Marketers are keenly aware that acquiring a customer is more expensive than retaining one. However, they struggle to apply this maxim to existing customer strategies. This is borne from the fact that marketers are inherently focused on return on investment (ROI). They see customer interactions through the prism of whether a sale matches the spending that secured it. 

That said, quite a few marketers are losing faith in ROI as an effective metric. What is needed is a broader metric. On that comprises short-term customer purchases and the value transacted to create them over time. Optimising for loyalty is often a common topic for marketers. But fitting loyalty into the conventional sales formula is challenging.  Moreover, the term loyalty is itself rather deceptive. If a shopper completes two low-value purchases, or only buys discounted goods, are they considered a valuable patron? 

A more valuable metric could be customer retention. After all, this is all about encouraging customers to keep doing business with you, more often and in bigger volumes. A more sophisticated measure is needed to optimise for retention than ROI. Retention needs a dynamic metric that can work out the complete value a customer brings to a brand over their lifetime – Customer Lifetime Value (CLV). CLV amalgamates customer data by gauging the entire customer journey. The data harvested by CLV can be used to develop strategies for personalised customer engagement.

CLV has the potential to become the main marketing metric of the future. By relying on CLV resources can be allocated more intelligently and more invested in higher-value customers – who warrant that investment. Optimising investment in this way means a business is better positioned to improve profitability and enjoy higher growth.  

CLV: New challenges for an established metric

CLV is not a new measurement. In fact, it’s history can be followed back for several years. With this heritage, aren’t all organisations using CLV to fine-tune their programmes? To understand why we surveyed marketers and business leaders over the course of 2018 and this year around how much CLV has been integrated into marketing; and how the measurement has developed. 

Overall awareness of CLV has remained even over the last several years but experienced a spike in those who expressed having a high awareness (43% in 2019 vs 34% in 2018) and also in efforts to monitor CLV (32% vs 24%). We identified a positive level of agreement on the benefits that CLV can drive, including around customer retention, sales and brand loyalty. However, respondents to the survey also expressed some thought-provoking insights around the challenges organisations need to face in order to operationalise CLV.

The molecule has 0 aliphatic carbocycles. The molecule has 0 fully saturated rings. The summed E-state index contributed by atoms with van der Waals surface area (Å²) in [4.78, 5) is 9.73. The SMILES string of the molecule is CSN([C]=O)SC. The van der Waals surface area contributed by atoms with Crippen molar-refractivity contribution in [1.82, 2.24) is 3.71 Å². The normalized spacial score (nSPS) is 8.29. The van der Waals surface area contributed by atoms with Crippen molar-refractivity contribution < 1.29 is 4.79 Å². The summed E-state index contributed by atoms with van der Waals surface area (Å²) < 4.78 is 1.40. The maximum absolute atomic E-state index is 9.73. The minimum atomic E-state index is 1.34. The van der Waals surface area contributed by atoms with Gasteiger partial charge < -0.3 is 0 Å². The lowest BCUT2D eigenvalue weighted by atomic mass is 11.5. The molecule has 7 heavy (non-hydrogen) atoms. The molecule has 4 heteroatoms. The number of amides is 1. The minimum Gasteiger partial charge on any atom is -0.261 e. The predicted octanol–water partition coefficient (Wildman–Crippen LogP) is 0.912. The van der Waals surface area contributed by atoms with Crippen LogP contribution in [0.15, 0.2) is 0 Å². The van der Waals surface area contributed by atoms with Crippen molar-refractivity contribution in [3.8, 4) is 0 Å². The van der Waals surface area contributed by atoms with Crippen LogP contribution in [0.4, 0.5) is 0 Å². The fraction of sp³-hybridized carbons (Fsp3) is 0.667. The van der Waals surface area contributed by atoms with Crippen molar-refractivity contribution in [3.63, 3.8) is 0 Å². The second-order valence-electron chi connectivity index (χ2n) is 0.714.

The research uncovered three major gaps that need to be considered: 

Gaps in the business

The business gap links to CLV strategies being siloed and is reflected in a failure to get the buy-in of every stakeholder for the measure. Over half (55%) felt their organisation had a thorough understanding of CLV, according to the 2019 survey. However, there was a marked 50:50 split between respondents who regarded CLV as a high business priority and those that considered it was unlikely to develop into a priority over the coming 12 months. Two-thirds of respondents stated that their organisation could have improved the way it monitored CLV. Specific business challenges that were highlighted included an unsophisticated strategy (20%), lack of buy-in from the senior team (20%) and silos within the organisation (17%). The results of the survey underline the need to get that all valuable buy-in from senior executives and departmental heads if CLV is to be embraced at a company-wide level. 

Gaps in the data 

The data gap comprises issues around locating and leveraging the data required to develop a holistic picture of CLV. Our research indicates that UK marketers are most sophisticated in the way they use data. However, it is found that there were some considerable barriers to drawing the total value from customer interactions and behavioural habits. Key data challenges comprised tracking customers across devices (30%), an inability to harvest data because users were not signed in (23%) and being unable to track single-use products (21%). 

Gaps around skills

The skills gap speaks to the challenge in retaining the required in-house talent or engaging the external support, necessary to operationalise CLV. Our research found that skills in this area are a common problem for businesses. Lacking the in-house skills to monitor CLV was a problem for 40% of businesses, while 27% said it was too complicated to monitor and 18% were unable to implement any learnings from their CLV monitoring. A dearth of talent is a huge problem for almost all industries but is particularly prominent in businesses of over 500 employees or more. With huge demands on data, these types of organisations are usually entrusting some of the decisions in this area to staff members with insufficient levels of experience, which hinders the entire CLV monitoring endeavour.  

Filling the gaps

It is going to be a long-term endeavour to tackle to address these three areas. It will need marketers, senior decisions makers and the heads of department to collaborate in order to enhance organisational awareness and establish CLV as an actionable way to monitor and improve relationships with existing customers and prospects. This demands that they rise above the short-termism and broad-brush strokes of ROI and instead consider the longer-term prospects of each of their customers. In our latest report, Is ROI dead? The state of Customer Lifetime Value 2019, we investigate these gaps in much greater depth and provide extensive recommendations around how a business can start to tackle them within its organisation.